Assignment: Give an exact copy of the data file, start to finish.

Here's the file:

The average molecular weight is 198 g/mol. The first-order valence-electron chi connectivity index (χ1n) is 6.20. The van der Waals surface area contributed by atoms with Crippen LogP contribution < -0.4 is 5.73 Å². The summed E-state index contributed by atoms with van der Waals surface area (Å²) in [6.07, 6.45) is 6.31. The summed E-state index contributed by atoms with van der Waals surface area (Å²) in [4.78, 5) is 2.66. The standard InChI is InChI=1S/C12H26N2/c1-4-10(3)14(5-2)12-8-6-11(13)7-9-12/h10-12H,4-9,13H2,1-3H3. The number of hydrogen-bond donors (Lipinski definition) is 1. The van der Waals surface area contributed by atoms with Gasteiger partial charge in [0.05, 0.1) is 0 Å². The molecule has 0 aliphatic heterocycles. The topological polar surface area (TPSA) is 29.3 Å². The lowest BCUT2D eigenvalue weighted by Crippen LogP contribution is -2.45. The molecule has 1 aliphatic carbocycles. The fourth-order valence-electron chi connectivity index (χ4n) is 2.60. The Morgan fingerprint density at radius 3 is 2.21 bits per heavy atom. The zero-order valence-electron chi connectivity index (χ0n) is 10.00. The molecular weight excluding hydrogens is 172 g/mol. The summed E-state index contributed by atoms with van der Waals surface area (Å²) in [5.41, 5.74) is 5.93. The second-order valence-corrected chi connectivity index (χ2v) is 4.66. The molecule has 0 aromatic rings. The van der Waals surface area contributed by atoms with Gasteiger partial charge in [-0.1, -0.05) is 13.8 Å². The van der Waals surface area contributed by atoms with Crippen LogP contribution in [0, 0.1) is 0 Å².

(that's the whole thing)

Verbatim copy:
The average molecular weight is 198 g/mol. The first-order valence-electron chi connectivity index (χ1n) is 6.20. The van der Waals surface area contributed by atoms with Crippen LogP contribution < -0.4 is 5.73 Å². The summed E-state index contributed by atoms with van der Waals surface area (Å²) in [6.07, 6.45) is 6.31. The summed E-state index contributed by atoms with van der Waals surface area (Å²) in [4.78, 5) is 2.66. The standard InChI is InChI=1S/C12H26N2/c1-4-10(3)14(5-2)12-8-6-11(13)7-9-12/h10-12H,4-9,13H2,1-3H3. The number of hydrogen-bond donors (Lipinski definition) is 1. The van der Waals surface area contributed by atoms with Gasteiger partial charge in [0.05, 0.1) is 0 Å². The molecule has 0 aliphatic heterocycles. The topological polar surface area (TPSA) is 29.3 Å². The lowest BCUT2D eigenvalue weighted by Crippen LogP contribution is -2.45. The molecule has 1 aliphatic carbocycles. The fourth-order valence-electron chi connectivity index (χ4n) is 2.60. The Morgan fingerprint density at radius 3 is 2.21 bits per heavy atom. The zero-order valence-electron chi connectivity index (χ0n) is 10.00. The molecular weight excluding hydrogens is 172 g/mol. The summed E-state index contributed by atoms with van der Waals surface area (Å²) in [5.41, 5.74) is 5.93. The second-order valence-corrected chi connectivity index (χ2v) is 4.66. The molecule has 0 aromatic rings. The van der Waals surface area contributed by atoms with Gasteiger partial charge in [-0.1, -0.05) is 13.8 Å². The van der Waals surface area contributed by atoms with Crippen LogP contribution in [0, 0.1) is 0 Å².